Well, Jude, this is a very happy and much more productive wavelength that we seem to be tuning into. Simon Schama did the most brilliant prog on Rothko as part of his Power of Art series. There’s a grainy version on Vimeo: https://vimeo.com/92417721
I’m beginning to wonder what next!
Love the long hair and John Lennon glasses! I am going to watch this later as I need to get some housework done! Dust bunnies are having a party!
They’re over our place too. Little rascals!
I agree with your thoughts about the world news. We are so often fed a diet of fear, misinformation and allegation. It works to keep up submissive. What amazes me more and more about life is that the majority far outnumbers the ruling minority but we are forever bowing to the opinions and demands of that minority.
I love the contrast of your profound thoughts with your lovely photos. The second one of the open wheat field really made me let out a sigh of relief. I find the greatest solace in nature.
I agree with all your points, Suzanne, and I’m so pleased you enjoyed the photos.
One particularly disturbing, and hopefully minority trend in the UK, US and Europe is an apparent growing interest of some younger people in ultra right wing (including neo-Nazi leaning) dogma. It makes you wonder in what ways they have been so failed to find these particular views attractive. Or if, as ever, a general disaffection (or simply needing a cause that they think empowers them) is being preyed on by a small number of manipulators with own agendas.
That’s true. It’s very scary. I just keep meditating on light and praying for peace. 🙂
This is what I call “a mess.” An international mess.
Absolutely it is!
I neglected to mention how much I love the pictures, especially the storm over the field. It’s really hard to catch a storm sky that well.
Thank you for that, Marilyn 🙂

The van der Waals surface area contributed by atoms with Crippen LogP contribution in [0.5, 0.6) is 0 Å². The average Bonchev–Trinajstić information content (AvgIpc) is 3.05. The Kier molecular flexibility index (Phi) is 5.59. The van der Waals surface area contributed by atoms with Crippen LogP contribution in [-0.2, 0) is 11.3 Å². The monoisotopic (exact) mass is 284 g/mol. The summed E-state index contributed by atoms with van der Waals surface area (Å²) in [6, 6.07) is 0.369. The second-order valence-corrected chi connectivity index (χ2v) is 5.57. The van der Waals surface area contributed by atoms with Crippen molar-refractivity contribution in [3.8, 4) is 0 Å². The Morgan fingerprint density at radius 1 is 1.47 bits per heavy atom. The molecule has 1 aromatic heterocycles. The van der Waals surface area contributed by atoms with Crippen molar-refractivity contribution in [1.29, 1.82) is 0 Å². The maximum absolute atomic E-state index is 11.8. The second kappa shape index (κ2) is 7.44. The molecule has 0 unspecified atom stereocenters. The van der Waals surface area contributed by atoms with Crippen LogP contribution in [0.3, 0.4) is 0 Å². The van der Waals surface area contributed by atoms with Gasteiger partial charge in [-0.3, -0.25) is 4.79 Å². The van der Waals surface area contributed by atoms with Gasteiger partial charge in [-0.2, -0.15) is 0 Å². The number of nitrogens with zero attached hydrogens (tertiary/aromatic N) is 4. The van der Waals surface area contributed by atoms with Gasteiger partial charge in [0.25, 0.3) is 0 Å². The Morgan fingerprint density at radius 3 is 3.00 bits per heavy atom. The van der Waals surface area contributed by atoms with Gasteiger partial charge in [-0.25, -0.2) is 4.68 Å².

A heavy and introspective post this week Tish. All the fear mongering and news dished up as entertainment. Killings, war, car accidents then throw in Mother Nature’s earthquakes, floods, fires, droughts the list is endless. But sadly I don’t think, individually, we can do much about it. So my motto is “try not to let the outside effect the inside” and I look at your beautiful photos of the world around you and rejoice in the beauty of nature.
I applaud your positive stance and viewpoint, Pauline. And of course that’s what so many of us bloggers do – celebrate the beauty of the world, and the good and creative things that ordinary people are doing. Whether or not there is something we as individuals can do about our governments’ malpractices apart from exercising our votes, is something I wrestle with.
The positivity is something I love about blogging. Excercising our votes every 3 years is really our only option , but then is the other side going to be any better…
I love your reflections, Tish; when balanced with direct observation of nature, much of the ‘noise’ seems silly. It is such a difficult balance to not get sucked into negativity and divisiveness, but to have integrity and challenge what you feel is wrong. As complex as those patterns in corn.